The marsupial lion (Thylacoleo carnifex) is well known from the fossil record. The first complete skeleton was unearthed in 2002 in a Nullarbor Plain cave by researchers from the Western Australian Museum. From that find, scientists know that Thylacoleo was front heavy, with large, strong forelimbs. They also had vicious claws and razor-sharp teeth, making them ferocious predators.
However, as the species has been extinct for tens of thousands of years (some estimates suggest 30,000 years, but direct dating of the fossils has not been completed), experts don’t know exactly what they looked like. They’re also unsure what drove them extinct and even if they were still around when the first Aborigines arrived on the continent.
Some evidence suggests climate change was to blame, whilst other evidence points to early Australians hunting them and burning the land.
Lion or tiger?
Tour guide and amateur archaeologist Tim Willing found the painting while exploring rock art near the northwestern Kimberly coast in June 2008. He took digital images of the painting and then, along with co-author Kim Akerman, published a description of them in Antiquity earlier this year.
Many Australian cave paintings have been found to depict the Tasmanian tiger or thylacine, which is known to have persisted on the mainland until around 2,000 year ago. However, the newly discovered painting has several features that set it apart from others thought to depict thylacines.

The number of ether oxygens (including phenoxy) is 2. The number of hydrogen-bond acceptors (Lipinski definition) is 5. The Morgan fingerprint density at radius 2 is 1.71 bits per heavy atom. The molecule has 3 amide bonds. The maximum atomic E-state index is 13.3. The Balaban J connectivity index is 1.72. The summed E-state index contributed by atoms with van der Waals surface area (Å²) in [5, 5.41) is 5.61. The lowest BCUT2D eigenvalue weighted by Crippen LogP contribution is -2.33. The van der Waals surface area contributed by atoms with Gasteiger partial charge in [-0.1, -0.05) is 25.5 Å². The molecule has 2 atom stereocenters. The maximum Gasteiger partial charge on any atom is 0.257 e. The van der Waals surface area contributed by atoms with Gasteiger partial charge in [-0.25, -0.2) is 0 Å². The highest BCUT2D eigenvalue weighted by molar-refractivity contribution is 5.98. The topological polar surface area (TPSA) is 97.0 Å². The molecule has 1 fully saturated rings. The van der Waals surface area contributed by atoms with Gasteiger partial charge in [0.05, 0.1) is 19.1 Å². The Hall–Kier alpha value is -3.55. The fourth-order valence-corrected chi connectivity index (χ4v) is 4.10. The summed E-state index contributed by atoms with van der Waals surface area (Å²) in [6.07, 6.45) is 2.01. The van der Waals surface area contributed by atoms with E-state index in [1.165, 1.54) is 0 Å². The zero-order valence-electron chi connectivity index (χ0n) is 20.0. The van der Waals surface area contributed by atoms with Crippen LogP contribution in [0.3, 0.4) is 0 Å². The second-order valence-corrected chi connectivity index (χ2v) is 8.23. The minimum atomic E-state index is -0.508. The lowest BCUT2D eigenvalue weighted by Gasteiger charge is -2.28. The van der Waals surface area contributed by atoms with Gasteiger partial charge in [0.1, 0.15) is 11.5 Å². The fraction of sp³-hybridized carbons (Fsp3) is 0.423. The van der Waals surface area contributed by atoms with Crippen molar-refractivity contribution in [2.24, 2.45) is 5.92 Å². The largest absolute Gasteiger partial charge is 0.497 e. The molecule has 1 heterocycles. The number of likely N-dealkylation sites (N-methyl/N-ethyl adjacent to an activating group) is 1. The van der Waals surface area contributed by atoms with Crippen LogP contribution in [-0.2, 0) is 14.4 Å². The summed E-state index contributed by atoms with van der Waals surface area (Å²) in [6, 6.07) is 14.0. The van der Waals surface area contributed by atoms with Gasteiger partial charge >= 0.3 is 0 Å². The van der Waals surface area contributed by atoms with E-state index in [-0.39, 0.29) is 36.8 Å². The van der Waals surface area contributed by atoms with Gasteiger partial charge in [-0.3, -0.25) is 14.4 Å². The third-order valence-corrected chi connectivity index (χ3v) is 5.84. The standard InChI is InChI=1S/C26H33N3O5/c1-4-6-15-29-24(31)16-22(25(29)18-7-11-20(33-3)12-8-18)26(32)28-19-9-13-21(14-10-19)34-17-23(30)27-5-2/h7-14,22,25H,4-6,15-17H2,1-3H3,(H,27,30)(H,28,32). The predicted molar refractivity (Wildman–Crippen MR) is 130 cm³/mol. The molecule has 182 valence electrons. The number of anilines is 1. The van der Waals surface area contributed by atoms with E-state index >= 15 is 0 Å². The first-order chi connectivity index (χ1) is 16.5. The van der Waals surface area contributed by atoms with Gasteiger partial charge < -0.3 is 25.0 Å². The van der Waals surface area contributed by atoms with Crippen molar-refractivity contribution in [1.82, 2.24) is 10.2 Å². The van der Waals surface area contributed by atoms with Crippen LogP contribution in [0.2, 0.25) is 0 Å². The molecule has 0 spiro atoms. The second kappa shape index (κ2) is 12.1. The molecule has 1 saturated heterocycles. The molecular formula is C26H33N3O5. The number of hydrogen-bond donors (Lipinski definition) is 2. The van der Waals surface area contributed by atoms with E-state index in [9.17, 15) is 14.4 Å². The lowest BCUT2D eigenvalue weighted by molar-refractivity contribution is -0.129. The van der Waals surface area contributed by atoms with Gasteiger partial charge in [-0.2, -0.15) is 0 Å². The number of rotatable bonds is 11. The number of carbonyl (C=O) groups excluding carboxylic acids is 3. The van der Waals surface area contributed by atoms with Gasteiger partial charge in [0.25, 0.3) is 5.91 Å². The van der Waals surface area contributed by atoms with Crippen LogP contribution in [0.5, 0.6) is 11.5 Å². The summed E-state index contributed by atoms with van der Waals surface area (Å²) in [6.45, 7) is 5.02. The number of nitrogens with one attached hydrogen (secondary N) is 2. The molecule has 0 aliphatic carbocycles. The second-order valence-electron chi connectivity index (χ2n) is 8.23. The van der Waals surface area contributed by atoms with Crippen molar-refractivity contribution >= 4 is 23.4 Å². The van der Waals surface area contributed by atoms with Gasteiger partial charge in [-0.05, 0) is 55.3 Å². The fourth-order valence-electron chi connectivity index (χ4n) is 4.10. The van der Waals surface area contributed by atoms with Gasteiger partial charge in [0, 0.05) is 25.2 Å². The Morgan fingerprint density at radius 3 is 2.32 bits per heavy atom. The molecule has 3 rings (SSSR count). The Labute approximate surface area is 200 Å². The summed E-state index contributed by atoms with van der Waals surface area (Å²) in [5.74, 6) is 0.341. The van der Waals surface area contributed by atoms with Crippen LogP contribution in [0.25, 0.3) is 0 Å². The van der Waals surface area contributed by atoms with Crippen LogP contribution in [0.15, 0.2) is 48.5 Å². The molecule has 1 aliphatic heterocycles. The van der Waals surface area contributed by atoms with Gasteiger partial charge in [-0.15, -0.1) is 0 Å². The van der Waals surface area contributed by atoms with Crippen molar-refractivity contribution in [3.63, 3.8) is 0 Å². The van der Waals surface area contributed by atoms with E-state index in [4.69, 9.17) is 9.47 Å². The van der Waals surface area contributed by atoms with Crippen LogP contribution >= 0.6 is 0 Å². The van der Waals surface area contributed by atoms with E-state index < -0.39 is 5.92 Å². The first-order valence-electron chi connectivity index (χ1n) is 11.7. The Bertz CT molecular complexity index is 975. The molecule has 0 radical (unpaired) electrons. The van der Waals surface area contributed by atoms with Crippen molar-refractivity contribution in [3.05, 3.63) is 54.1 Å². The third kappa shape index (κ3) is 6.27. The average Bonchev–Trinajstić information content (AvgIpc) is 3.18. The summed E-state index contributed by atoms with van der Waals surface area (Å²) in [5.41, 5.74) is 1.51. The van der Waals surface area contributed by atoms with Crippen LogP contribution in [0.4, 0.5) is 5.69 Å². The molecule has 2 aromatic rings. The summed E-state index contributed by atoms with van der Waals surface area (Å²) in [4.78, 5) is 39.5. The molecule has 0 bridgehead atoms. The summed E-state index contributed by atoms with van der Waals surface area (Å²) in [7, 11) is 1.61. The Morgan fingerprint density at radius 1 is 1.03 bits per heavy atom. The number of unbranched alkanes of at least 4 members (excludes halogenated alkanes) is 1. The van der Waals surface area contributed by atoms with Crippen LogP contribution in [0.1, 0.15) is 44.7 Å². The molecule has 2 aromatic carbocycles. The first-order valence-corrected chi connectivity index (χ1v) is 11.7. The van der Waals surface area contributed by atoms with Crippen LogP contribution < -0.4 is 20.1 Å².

The stripes of the animal in the painting are more extensive than those of a thylacine, which cover only the animal’s rear end. The creature also appears to have cat-like claws, a feature of Thylacoleo. Furthermore, the muzzle is blunt, not long and tapered like a Tasmanian tiger’s.
“Compared with the powerful forequarters, the hindquarters appear underdeveloped,” write the authors. “This apparent asymmetry is not seen in rock art images of thylacines, where both hind- and forelimbs are usually of similar dimensions. However thylacoleos were equipped with powerful claws on the hind limbs and these appear to be depicted in this image.”
The discovery suggests that early Aborigines and marsupial lions were contemporaries, and may also lend weight to the idea that the arrival of people contributed to the demise of the species.
According to the study, Australian palaeontologists John Long, of Museum Victoria in Melbourne, and Rod Wells, of Flinders University in South Australia, agree that the animal pictured is likely to be Thylacoleo.
However, Steven Wroe, a palaeontologist from the University of New South Wales in Sydney, isn’t convinced. Whilst conceding that the coexistence of marsupial lions and Australian aboriginals would be exciting, he believes the rock art could still be a representation of a thylacine.
Wroe points out that mainland Tasmanian tigers may have had a different pattern of stripes than the isolated Tasmanian population. “The fact that it has stripes at all, that are in any way similar to the Tasmanian tiger, suggests to me that it is a Tasmanian tiger” he told Cosmos Online.
Aboriginal rock paintings on Cape York fade away: here.
Archaeologists document rock art sites in Australia by helicopter: here.
April 2011: A massive section part of the Nullarbor in South Australia is being declared a Wilderness Protection Area, giving the unique parcel of land the highest level of environmental protection: here.
Did dingo attacks drive the Tassie tiger extinct? Here.
Isolation Doomed the Tasmanian Tiger. The Tasmanian devil could suffer the same fate as their homeland cousin — the extinct Tasmanian tiger: here.